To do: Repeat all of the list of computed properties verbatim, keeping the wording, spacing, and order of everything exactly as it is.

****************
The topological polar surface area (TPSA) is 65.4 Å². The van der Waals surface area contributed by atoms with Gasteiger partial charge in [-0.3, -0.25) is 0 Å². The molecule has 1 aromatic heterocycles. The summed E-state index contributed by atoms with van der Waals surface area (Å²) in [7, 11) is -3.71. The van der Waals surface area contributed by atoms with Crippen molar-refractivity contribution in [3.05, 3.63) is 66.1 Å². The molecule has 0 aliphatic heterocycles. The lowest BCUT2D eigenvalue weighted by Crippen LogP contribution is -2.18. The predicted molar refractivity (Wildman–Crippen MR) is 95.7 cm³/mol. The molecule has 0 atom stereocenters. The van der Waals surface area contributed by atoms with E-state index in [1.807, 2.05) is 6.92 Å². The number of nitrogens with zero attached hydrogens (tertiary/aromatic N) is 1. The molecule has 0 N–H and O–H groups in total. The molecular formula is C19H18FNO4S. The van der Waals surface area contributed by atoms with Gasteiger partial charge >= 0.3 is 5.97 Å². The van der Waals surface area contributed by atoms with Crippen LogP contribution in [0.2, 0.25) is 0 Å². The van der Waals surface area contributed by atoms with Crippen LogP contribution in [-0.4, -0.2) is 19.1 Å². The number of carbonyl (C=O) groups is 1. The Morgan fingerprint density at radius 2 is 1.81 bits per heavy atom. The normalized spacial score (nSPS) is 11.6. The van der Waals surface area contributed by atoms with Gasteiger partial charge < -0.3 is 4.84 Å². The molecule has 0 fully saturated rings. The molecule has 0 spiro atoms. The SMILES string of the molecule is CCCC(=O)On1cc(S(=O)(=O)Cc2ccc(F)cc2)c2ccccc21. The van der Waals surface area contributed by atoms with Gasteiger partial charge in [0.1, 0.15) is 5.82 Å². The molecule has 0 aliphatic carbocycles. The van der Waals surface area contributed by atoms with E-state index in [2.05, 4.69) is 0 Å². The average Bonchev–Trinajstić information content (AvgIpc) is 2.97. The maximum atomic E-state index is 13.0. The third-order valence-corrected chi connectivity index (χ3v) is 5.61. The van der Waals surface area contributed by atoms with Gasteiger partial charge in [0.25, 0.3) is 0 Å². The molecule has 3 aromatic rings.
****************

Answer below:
The topological polar surface area (TPSA) is 65.4 Å². The van der Waals surface area contributed by atoms with Gasteiger partial charge in [-0.3, -0.25) is 0 Å². The molecule has 1 aromatic heterocycles. The summed E-state index contributed by atoms with van der Waals surface area (Å²) in [7, 11) is -3.71. The van der Waals surface area contributed by atoms with Crippen molar-refractivity contribution in [3.05, 3.63) is 66.1 Å². The molecule has 0 aliphatic heterocycles. The lowest BCUT2D eigenvalue weighted by Crippen LogP contribution is -2.18. The predicted molar refractivity (Wildman–Crippen MR) is 95.7 cm³/mol. The molecule has 0 atom stereocenters. The van der Waals surface area contributed by atoms with E-state index in [1.807, 2.05) is 6.92 Å². The number of nitrogens with zero attached hydrogens (tertiary/aromatic N) is 1. The molecule has 0 N–H and O–H groups in total. The molecular formula is C19H18FNO4S. The van der Waals surface area contributed by atoms with Gasteiger partial charge >= 0.3 is 5.97 Å². The van der Waals surface area contributed by atoms with Crippen LogP contribution in [0.2, 0.25) is 0 Å². The van der Waals surface area contributed by atoms with Crippen LogP contribution in [-0.4, -0.2) is 19.1 Å². The number of carbonyl (C=O) groups is 1. The Morgan fingerprint density at radius 2 is 1.81 bits per heavy atom. The normalized spacial score (nSPS) is 11.6. The van der Waals surface area contributed by atoms with Gasteiger partial charge < -0.3 is 4.84 Å². The molecule has 0 fully saturated rings. The molecule has 0 spiro atoms. The SMILES string of the molecule is CCCC(=O)On1cc(S(=O)(=O)Cc2ccc(F)cc2)c2ccccc21. The van der Waals surface area contributed by atoms with Gasteiger partial charge in [0.1, 0.15) is 5.82 Å². The molecule has 0 aliphatic carbocycles. The van der Waals surface area contributed by atoms with E-state index in [2.05, 4.69) is 0 Å². The average Bonchev–Trinajstić information content (AvgIpc) is 2.97. The maximum atomic E-state index is 13.0. The third-order valence-corrected chi connectivity index (χ3v) is 5.61. The van der Waals surface area contributed by atoms with Gasteiger partial charge in [0.25, 0.3) is 0 Å². The molecule has 3 aromatic rings.